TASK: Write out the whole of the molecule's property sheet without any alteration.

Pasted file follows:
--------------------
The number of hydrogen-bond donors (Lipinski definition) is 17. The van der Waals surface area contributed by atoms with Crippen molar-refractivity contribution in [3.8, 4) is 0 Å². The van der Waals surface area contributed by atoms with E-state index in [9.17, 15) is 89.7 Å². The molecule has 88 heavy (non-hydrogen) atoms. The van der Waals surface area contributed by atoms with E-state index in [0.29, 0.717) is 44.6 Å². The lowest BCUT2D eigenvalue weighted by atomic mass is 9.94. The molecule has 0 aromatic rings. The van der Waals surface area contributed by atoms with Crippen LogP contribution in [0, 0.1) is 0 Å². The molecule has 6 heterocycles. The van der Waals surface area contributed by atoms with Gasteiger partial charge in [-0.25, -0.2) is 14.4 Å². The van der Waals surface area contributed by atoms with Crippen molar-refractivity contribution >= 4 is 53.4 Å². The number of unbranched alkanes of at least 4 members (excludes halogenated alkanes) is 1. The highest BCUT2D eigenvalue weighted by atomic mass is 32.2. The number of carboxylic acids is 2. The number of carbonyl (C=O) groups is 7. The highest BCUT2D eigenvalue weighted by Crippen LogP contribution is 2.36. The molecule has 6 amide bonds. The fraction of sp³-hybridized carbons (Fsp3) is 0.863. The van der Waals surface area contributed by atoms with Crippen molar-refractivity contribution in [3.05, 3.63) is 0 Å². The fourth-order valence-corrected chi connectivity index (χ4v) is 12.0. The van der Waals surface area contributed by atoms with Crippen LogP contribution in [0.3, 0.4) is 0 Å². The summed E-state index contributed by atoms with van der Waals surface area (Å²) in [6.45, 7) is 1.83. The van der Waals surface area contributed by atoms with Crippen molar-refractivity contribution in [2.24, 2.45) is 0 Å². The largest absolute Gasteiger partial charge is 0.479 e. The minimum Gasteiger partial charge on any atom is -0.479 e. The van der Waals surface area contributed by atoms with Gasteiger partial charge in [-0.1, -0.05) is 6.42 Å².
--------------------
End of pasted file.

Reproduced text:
The number of hydrogen-bond donors (Lipinski definition) is 17. The van der Waals surface area contributed by atoms with Crippen molar-refractivity contribution in [3.8, 4) is 0 Å². The van der Waals surface area contributed by atoms with E-state index in [9.17, 15) is 89.7 Å². The molecule has 88 heavy (non-hydrogen) atoms. The van der Waals surface area contributed by atoms with E-state index in [0.29, 0.717) is 44.6 Å². The lowest BCUT2D eigenvalue weighted by atomic mass is 9.94. The molecule has 0 aromatic rings. The van der Waals surface area contributed by atoms with Crippen LogP contribution in [0, 0.1) is 0 Å². The molecule has 6 heterocycles. The van der Waals surface area contributed by atoms with Gasteiger partial charge in [-0.25, -0.2) is 14.4 Å². The van der Waals surface area contributed by atoms with Crippen molar-refractivity contribution >= 4 is 53.4 Å². The number of unbranched alkanes of at least 4 members (excludes halogenated alkanes) is 1. The highest BCUT2D eigenvalue weighted by atomic mass is 32.2. The number of carboxylic acids is 2. The number of carbonyl (C=O) groups is 7. The highest BCUT2D eigenvalue weighted by Crippen LogP contribution is 2.36. The molecule has 6 amide bonds. The fraction of sp³-hybridized carbons (Fsp3) is 0.863. The van der Waals surface area contributed by atoms with Crippen molar-refractivity contribution in [3.05, 3.63) is 0 Å². The fourth-order valence-corrected chi connectivity index (χ4v) is 12.0. The van der Waals surface area contributed by atoms with Crippen LogP contribution in [0.3, 0.4) is 0 Å². The summed E-state index contributed by atoms with van der Waals surface area (Å²) in [6.45, 7) is 1.83. The van der Waals surface area contributed by atoms with Crippen molar-refractivity contribution in [2.24, 2.45) is 0 Å². The largest absolute Gasteiger partial charge is 0.479 e. The minimum Gasteiger partial charge on any atom is -0.479 e. The van der Waals surface area contributed by atoms with Gasteiger partial charge in [-0.1, -0.05) is 6.42 Å².